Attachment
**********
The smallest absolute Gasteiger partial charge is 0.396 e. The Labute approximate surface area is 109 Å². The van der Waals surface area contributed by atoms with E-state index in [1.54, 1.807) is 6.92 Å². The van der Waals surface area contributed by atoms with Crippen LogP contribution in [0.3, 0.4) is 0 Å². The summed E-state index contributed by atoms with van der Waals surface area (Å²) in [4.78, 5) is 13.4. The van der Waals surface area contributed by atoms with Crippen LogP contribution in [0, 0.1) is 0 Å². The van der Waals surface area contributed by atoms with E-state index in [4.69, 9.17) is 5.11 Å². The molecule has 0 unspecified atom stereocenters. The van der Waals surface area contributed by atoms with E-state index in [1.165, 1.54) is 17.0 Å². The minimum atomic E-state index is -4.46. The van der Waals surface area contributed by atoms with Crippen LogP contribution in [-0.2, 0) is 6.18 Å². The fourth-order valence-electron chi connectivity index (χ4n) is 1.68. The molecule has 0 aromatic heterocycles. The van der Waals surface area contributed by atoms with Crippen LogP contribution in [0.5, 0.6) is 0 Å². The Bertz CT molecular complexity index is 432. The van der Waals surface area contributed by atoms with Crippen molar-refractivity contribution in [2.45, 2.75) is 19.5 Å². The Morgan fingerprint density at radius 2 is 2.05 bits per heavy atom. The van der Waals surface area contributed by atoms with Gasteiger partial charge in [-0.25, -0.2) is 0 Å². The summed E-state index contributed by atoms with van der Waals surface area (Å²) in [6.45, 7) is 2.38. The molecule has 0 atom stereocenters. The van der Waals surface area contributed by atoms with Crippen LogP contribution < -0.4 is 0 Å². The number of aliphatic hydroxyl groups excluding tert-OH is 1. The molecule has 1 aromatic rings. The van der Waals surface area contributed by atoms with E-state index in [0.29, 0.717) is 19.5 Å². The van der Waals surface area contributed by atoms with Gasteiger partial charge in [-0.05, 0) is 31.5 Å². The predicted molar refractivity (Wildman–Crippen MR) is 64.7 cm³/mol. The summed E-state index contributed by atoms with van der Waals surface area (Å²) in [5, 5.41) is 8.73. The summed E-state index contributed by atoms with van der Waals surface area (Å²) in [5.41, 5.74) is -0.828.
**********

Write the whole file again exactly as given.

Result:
The smallest absolute Gasteiger partial charge is 0.396 e. The Labute approximate surface area is 109 Å². The van der Waals surface area contributed by atoms with E-state index in [1.54, 1.807) is 6.92 Å². The van der Waals surface area contributed by atoms with Crippen LogP contribution in [0.3, 0.4) is 0 Å². The summed E-state index contributed by atoms with van der Waals surface area (Å²) in [4.78, 5) is 13.4. The van der Waals surface area contributed by atoms with Crippen LogP contribution in [0, 0.1) is 0 Å². The van der Waals surface area contributed by atoms with E-state index in [4.69, 9.17) is 5.11 Å². The molecule has 0 unspecified atom stereocenters. The van der Waals surface area contributed by atoms with E-state index in [1.165, 1.54) is 17.0 Å². The minimum atomic E-state index is -4.46. The van der Waals surface area contributed by atoms with Crippen LogP contribution in [-0.2, 0) is 6.18 Å². The fourth-order valence-electron chi connectivity index (χ4n) is 1.68. The molecule has 0 aromatic heterocycles. The van der Waals surface area contributed by atoms with Crippen LogP contribution in [0.5, 0.6) is 0 Å². The Bertz CT molecular complexity index is 432. The van der Waals surface area contributed by atoms with Crippen molar-refractivity contribution in [2.45, 2.75) is 19.5 Å². The Morgan fingerprint density at radius 2 is 2.05 bits per heavy atom. The van der Waals surface area contributed by atoms with Gasteiger partial charge in [-0.25, -0.2) is 0 Å². The summed E-state index contributed by atoms with van der Waals surface area (Å²) in [6.45, 7) is 2.38. The molecule has 0 atom stereocenters. The van der Waals surface area contributed by atoms with Crippen LogP contribution < -0.4 is 0 Å². The number of aliphatic hydroxyl groups excluding tert-OH is 1. The molecule has 1 aromatic rings. The van der Waals surface area contributed by atoms with E-state index in [0.29, 0.717) is 19.5 Å². The van der Waals surface area contributed by atoms with Gasteiger partial charge in [-0.05, 0) is 31.5 Å². The predicted molar refractivity (Wildman–Crippen MR) is 64.7 cm³/mol. The summed E-state index contributed by atoms with van der Waals surface area (Å²) in [5, 5.41) is 8.73. The summed E-state index contributed by atoms with van der Waals surface area (Å²) in [5.41, 5.74) is -0.828.